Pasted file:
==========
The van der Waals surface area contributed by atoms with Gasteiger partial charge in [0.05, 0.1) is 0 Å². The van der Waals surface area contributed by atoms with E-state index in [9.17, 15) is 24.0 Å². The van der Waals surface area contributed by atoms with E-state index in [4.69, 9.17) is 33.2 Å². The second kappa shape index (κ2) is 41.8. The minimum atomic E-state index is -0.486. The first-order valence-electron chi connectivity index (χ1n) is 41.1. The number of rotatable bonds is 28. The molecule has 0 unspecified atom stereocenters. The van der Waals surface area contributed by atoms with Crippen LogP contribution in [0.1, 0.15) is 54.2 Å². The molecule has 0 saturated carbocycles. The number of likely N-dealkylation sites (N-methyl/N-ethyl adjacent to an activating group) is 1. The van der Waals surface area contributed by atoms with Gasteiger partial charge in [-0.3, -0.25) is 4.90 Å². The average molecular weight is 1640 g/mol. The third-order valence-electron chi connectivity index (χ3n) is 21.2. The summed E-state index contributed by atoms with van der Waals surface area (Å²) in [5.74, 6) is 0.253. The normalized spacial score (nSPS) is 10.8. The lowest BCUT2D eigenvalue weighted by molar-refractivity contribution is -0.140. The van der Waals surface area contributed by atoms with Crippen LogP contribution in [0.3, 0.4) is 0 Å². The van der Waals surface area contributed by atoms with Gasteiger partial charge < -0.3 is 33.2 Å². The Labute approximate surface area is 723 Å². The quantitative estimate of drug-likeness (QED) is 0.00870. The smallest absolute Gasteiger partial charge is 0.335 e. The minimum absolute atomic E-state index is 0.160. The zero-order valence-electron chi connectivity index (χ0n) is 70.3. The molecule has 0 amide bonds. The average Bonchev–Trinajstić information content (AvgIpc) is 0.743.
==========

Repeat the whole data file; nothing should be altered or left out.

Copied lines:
The van der Waals surface area contributed by atoms with Gasteiger partial charge in [0.05, 0.1) is 0 Å². The van der Waals surface area contributed by atoms with E-state index in [9.17, 15) is 24.0 Å². The van der Waals surface area contributed by atoms with E-state index in [4.69, 9.17) is 33.2 Å². The second kappa shape index (κ2) is 41.8. The minimum atomic E-state index is -0.486. The first-order valence-electron chi connectivity index (χ1n) is 41.1. The number of rotatable bonds is 28. The molecule has 0 unspecified atom stereocenters. The van der Waals surface area contributed by atoms with Crippen LogP contribution in [0.1, 0.15) is 54.2 Å². The molecule has 0 saturated carbocycles. The number of likely N-dealkylation sites (N-methyl/N-ethyl adjacent to an activating group) is 1. The van der Waals surface area contributed by atoms with Gasteiger partial charge in [-0.3, -0.25) is 4.90 Å². The average molecular weight is 1640 g/mol. The third-order valence-electron chi connectivity index (χ3n) is 21.2. The summed E-state index contributed by atoms with van der Waals surface area (Å²) in [5.74, 6) is 0.253. The normalized spacial score (nSPS) is 10.8. The lowest BCUT2D eigenvalue weighted by molar-refractivity contribution is -0.140. The van der Waals surface area contributed by atoms with Crippen LogP contribution in [0.3, 0.4) is 0 Å². The van der Waals surface area contributed by atoms with Gasteiger partial charge < -0.3 is 33.2 Å². The Labute approximate surface area is 723 Å². The quantitative estimate of drug-likeness (QED) is 0.00870. The smallest absolute Gasteiger partial charge is 0.335 e. The minimum absolute atomic E-state index is 0.160. The zero-order valence-electron chi connectivity index (χ0n) is 70.3. The molecule has 0 amide bonds. The average Bonchev–Trinajstić information content (AvgIpc) is 0.743.